DENVER (AP) – A new law to change the way school boards negotiate with teacher unions was the only statewide Colorado ballot measure approved by voters Tuesday.

And it’s not clear how the little-noticed Proposition 104 will change the way teachers and school districts negotiate.

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The measure won with nearly 70 percent of the vote, the only one of four ballot measures to be approved by voters.

It directs Colorado to join a handful of states in requiring school boards to allow the public to see negotiations on collective bargaining agreements, or union contracts.

The measure does not apply to other governmental entities that negotiate with unions.

Only about a fourth of Colorado’s school districts have collective bargaining agreements, but those districts are larger and account for three-quarters of the state’s public-school students.

Some large Colorado school districts, including Jefferson County and the Poudre School District in Fort Collins, already negotiate in public.

The measure was backed by the Independence Institute, a conservative think tank based in Denver. Supporters said it could help taxpayers understand a budget item that in some cases makes up the bulk of a school board’s budget.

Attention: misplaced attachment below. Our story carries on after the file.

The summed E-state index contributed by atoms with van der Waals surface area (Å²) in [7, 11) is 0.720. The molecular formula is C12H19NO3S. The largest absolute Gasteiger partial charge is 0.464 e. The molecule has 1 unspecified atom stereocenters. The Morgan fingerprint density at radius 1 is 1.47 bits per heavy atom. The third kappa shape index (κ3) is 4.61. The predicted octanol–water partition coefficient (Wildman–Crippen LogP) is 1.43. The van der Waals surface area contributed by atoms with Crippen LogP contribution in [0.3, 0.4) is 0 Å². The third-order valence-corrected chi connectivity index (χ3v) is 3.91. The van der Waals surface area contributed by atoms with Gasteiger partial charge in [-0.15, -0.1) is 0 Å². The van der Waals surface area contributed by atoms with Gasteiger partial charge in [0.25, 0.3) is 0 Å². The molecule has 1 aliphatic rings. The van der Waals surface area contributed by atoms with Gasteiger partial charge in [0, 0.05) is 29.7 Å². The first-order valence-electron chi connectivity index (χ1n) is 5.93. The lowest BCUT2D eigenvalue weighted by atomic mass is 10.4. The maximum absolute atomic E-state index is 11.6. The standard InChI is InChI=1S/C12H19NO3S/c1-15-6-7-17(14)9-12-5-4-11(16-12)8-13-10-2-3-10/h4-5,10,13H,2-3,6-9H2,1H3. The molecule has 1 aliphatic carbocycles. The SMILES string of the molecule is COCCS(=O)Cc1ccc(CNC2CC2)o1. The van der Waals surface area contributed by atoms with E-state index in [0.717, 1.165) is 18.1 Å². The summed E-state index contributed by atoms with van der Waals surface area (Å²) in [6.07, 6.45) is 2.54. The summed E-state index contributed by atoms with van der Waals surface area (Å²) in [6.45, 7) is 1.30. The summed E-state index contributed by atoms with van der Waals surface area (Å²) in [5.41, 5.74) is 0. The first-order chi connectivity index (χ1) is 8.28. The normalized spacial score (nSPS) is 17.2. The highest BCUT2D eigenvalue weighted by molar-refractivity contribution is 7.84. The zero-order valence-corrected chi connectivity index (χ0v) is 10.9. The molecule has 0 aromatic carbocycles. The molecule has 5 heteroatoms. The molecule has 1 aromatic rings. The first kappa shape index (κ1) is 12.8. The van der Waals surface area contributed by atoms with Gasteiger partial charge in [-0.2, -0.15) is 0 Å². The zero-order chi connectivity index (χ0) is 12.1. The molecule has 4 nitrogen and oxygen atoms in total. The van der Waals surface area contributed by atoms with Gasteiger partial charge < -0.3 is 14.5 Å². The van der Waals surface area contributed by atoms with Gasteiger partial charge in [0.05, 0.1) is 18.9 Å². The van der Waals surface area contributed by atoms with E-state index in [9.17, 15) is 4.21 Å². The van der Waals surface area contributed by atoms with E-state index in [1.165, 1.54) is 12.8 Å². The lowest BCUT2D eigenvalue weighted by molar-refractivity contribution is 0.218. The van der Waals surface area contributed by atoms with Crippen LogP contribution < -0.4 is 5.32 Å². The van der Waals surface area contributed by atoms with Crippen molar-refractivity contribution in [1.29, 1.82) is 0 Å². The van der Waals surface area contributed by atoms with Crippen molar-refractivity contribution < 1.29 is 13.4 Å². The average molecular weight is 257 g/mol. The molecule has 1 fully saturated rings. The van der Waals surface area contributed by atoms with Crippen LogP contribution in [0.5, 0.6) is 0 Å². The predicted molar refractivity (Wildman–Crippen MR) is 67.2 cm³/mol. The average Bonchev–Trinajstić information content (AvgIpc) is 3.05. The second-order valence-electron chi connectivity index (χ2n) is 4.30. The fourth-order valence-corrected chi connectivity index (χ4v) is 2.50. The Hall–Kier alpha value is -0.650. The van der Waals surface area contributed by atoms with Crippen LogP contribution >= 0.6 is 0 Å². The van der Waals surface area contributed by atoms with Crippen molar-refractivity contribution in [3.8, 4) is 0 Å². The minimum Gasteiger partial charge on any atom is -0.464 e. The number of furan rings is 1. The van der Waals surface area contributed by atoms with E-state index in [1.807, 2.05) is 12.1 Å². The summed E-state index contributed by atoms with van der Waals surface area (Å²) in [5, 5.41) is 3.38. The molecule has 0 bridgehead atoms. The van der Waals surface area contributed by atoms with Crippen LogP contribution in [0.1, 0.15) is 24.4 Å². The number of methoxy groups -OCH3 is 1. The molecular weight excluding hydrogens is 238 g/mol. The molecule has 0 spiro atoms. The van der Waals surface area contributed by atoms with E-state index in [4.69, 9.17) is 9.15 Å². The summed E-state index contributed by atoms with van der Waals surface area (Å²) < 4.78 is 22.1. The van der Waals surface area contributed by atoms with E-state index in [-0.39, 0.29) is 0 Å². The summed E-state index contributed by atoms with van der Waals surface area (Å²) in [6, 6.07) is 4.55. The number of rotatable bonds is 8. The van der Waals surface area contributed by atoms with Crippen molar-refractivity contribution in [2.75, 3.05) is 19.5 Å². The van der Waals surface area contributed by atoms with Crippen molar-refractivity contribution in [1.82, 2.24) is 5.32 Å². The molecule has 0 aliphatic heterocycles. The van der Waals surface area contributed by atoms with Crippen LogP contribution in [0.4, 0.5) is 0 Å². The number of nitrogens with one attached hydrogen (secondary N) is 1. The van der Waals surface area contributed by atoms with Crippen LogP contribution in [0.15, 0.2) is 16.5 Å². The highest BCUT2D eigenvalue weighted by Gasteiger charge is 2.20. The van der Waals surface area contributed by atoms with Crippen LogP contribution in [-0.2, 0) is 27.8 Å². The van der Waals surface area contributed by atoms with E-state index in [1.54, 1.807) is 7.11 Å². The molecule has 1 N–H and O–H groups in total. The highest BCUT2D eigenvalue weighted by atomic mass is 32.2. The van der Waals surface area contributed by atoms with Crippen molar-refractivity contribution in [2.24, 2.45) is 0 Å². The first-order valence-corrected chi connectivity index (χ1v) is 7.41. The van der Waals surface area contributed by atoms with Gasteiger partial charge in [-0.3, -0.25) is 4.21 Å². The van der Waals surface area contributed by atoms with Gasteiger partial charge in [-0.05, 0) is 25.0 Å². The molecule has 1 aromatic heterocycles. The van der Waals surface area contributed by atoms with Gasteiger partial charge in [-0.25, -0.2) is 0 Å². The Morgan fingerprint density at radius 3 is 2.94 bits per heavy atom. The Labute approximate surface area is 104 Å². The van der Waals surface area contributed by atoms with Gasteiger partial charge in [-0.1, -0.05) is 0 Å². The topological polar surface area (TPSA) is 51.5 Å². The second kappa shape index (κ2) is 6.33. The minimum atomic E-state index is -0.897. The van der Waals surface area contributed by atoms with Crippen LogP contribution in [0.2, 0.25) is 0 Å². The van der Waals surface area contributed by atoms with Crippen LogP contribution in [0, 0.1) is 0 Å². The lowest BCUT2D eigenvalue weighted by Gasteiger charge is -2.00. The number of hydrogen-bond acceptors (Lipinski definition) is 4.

“It brings more transparency to the process,” said Ben DeGrow, the group’s education analyst.

The proposal was opposed by the state’s largest teachers’ union, the Colorado Education Association, and by the Colorado Association of School Executives.

CEA spokesman Mike Wetzel called the measure vague.

“We’re all about transparency in education, but the language is very broad. It doesn’t really spell out how this will work,” Wetzel said.

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Proposition 104 is a new law, not a constitutional amendment. So state lawmakers are free to try to make changes.

Wetzel said it’s too soon to say whether his group would push for legislative changes to clarify the new requirement.

“It brings up more questions than answers, so we’ll have to see how it plays out,” Wetzel said.

Three other ballot measures failed Tuesday. They would have:

– Required the labeling of certain genetically modified foods (Proposition 105);

– Granted so-called “personhood” rights to unborn children by adding “unborn human beings” to state criminal statutes (Amendment 67); and

– Allowed casino gambling at some horse tracks to help fund public schools (Amendment 68)

LINK: Read Proposition 104

More Campaign 2014 Stories

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– By Kristen Wyatt, AP Writer

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